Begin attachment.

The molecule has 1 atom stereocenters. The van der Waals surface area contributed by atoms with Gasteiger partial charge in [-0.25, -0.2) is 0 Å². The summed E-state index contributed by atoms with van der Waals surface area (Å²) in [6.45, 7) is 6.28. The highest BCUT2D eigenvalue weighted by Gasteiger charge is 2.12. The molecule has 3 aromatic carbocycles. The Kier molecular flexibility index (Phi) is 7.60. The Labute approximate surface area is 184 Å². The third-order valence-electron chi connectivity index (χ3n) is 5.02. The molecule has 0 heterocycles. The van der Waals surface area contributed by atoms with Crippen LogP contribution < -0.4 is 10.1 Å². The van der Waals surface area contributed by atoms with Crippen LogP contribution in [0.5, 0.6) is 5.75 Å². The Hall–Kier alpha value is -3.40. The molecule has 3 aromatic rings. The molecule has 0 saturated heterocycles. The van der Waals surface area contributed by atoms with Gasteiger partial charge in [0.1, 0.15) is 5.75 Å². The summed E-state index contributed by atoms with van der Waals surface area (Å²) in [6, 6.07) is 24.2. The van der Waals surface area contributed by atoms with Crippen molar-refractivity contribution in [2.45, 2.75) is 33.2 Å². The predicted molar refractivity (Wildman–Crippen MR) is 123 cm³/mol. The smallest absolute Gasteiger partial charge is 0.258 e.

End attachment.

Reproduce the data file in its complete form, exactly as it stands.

The molecule has 1 atom stereocenters. The van der Waals surface area contributed by atoms with Gasteiger partial charge in [-0.25, -0.2) is 0 Å². The summed E-state index contributed by atoms with van der Waals surface area (Å²) in [6.45, 7) is 6.28. The highest BCUT2D eigenvalue weighted by Gasteiger charge is 2.12. The molecule has 3 aromatic carbocycles. The Kier molecular flexibility index (Phi) is 7.60. The Labute approximate surface area is 184 Å². The third-order valence-electron chi connectivity index (χ3n) is 5.02. The molecule has 0 heterocycles. The van der Waals surface area contributed by atoms with Crippen LogP contribution < -0.4 is 10.1 Å². The van der Waals surface area contributed by atoms with Crippen LogP contribution in [0.5, 0.6) is 5.75 Å². The Hall–Kier alpha value is -3.40. The molecule has 3 aromatic rings. The molecule has 0 saturated heterocycles. The van der Waals surface area contributed by atoms with Gasteiger partial charge in [0.1, 0.15) is 5.75 Å². The summed E-state index contributed by atoms with van der Waals surface area (Å²) in [6, 6.07) is 24.2. The van der Waals surface area contributed by atoms with Crippen molar-refractivity contribution in [2.45, 2.75) is 33.2 Å². The predicted molar refractivity (Wildman–Crippen MR) is 123 cm³/mol. The smallest absolute Gasteiger partial charge is 0.258 e.